To increase penguin conservation efforts and cater for up to 4,000 visitors a night, Philip Island’s Penguin Parade Visitor Centre was in desperate need of an upgrade. Lead by Terroir Architects, the team set out to transform the centre into a beautiful, practical public space. Due to the size, shape, and interior materials, multiple acoustic treatments were required to ensure the centre would be fit for purpose.

   

   

Since the 1920s, visitors have flocked to the beach at Philip Island’s Summerland Peninsula to observe the nightly arrival of little penguins—also known as the Penguin Parade.

As the Penguin Parade’s popularity has grown, so too has the need to protect the penguin population and manage the human impact on the colony—which can see up to 4,000 visitors in a single night. In 1988 a visitor centre was constructed, complete with viewing platforms and boardwalks. However, after just over 30 years of service, the centre was in desperate need of an upgrade.

For Jarvis Weston, Projects Coordinator for Philip Island Nature Parks, the new visitor centre had to meet several key requirements. “Through our conservation efforts, we’ve helped to increase the size of the colony from 12,000 to 32,000—so we needed to shift the location of the centre and give 6.7 hectares of land back to the penguins”.

Multi award-winning architects Terroir created a spectacular, star-shaped concept for the new visitor centre; a stunning zinc-cladded exterior and equally impressive geometric interior composed of glass, ply, and concrete finishes. However, with so many hard surfaces, acoustics were an obvious challenge. David McPeak, Terroir Associate, explains thus, “Treating the building interior acoustically, without compromising the building’s internal geometry, required in-depth product research and development with the acoustic engineer. Ensuring strict fire codes were met was also a challenge when selecting appropriate materials for the project”.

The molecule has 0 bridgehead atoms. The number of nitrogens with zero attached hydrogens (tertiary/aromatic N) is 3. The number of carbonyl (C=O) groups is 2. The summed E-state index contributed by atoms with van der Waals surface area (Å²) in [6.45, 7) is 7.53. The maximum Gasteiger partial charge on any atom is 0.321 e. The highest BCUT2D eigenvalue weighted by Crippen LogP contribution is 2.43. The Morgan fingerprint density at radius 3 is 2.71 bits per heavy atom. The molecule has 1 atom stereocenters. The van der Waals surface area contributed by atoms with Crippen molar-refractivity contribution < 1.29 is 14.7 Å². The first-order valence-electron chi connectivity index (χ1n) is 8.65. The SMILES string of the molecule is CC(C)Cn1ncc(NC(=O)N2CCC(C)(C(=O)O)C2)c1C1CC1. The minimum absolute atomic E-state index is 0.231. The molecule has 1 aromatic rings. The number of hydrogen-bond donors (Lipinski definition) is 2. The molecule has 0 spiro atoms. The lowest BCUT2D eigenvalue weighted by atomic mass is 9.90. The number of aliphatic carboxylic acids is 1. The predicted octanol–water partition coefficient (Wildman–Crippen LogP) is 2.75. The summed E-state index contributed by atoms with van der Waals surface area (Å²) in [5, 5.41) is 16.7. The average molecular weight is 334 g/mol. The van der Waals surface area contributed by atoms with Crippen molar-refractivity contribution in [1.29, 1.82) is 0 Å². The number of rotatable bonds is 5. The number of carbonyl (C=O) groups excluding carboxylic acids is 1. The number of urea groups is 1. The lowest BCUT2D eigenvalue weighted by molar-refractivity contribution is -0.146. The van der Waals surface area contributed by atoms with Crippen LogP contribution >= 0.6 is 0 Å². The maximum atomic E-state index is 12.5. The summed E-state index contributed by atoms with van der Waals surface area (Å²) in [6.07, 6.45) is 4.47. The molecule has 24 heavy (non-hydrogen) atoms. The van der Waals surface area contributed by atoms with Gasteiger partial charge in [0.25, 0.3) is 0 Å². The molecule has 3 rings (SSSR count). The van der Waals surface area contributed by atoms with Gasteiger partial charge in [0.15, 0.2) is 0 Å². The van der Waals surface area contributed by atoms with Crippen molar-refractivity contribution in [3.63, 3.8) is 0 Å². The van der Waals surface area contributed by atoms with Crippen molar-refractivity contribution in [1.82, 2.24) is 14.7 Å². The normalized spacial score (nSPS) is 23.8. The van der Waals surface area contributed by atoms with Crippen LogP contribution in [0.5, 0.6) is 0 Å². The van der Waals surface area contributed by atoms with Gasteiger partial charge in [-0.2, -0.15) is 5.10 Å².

Not only did the centre’s large open spaces, high ceilings, and irregular triangular shapes call for a high-performing, integrated acoustic solution—but the chosen product needed to be light-weight, easy to install, and easy to cut on-site to achieve the desired aesthetic.

Working closely with their acoustic engineer, Terroir selected a range of Autex acoustic solutions to meet the requirements of different spaces within the visitor centre. Autex GreenStuf® Soffit and Slab Liner was specified in the main hall, Black Autex 50mm Quietspace® Panel was installed in the theatre, and Autex Vertiface in ‘Myst’ was applied in both the education centre and administration areas.

Autex offered a number of products which could be applied to these spaces to serve the various technical and aesthetic requirements for each area”, McPeak explained, “as well as a ‘one stop shop’ for all technical and sampling support during the life of the project”.

 

“The Autex solution delivers on acoustic performance without compromising the overall design aesthetic. Furthermore, we’ve already received positive feedback from both client and users on the acoustic comfort within the building – which is a testimony to the performance and reliability of the Autex products used, and their ability to seamlessly work within the aesthetic of the robust interior” McPeak said.

Jarvis Weston agrees, “The Autex products played a critical role in softening the feel and the acoustics of the new centre. In the main atrium, which is about 150m long, there’s lot of Autex throughout and it looks quite spectacular – we’re really happy with it”.

    

    

"The Autex solution delivers on acoustic performance without compromising the overall design aesthetic".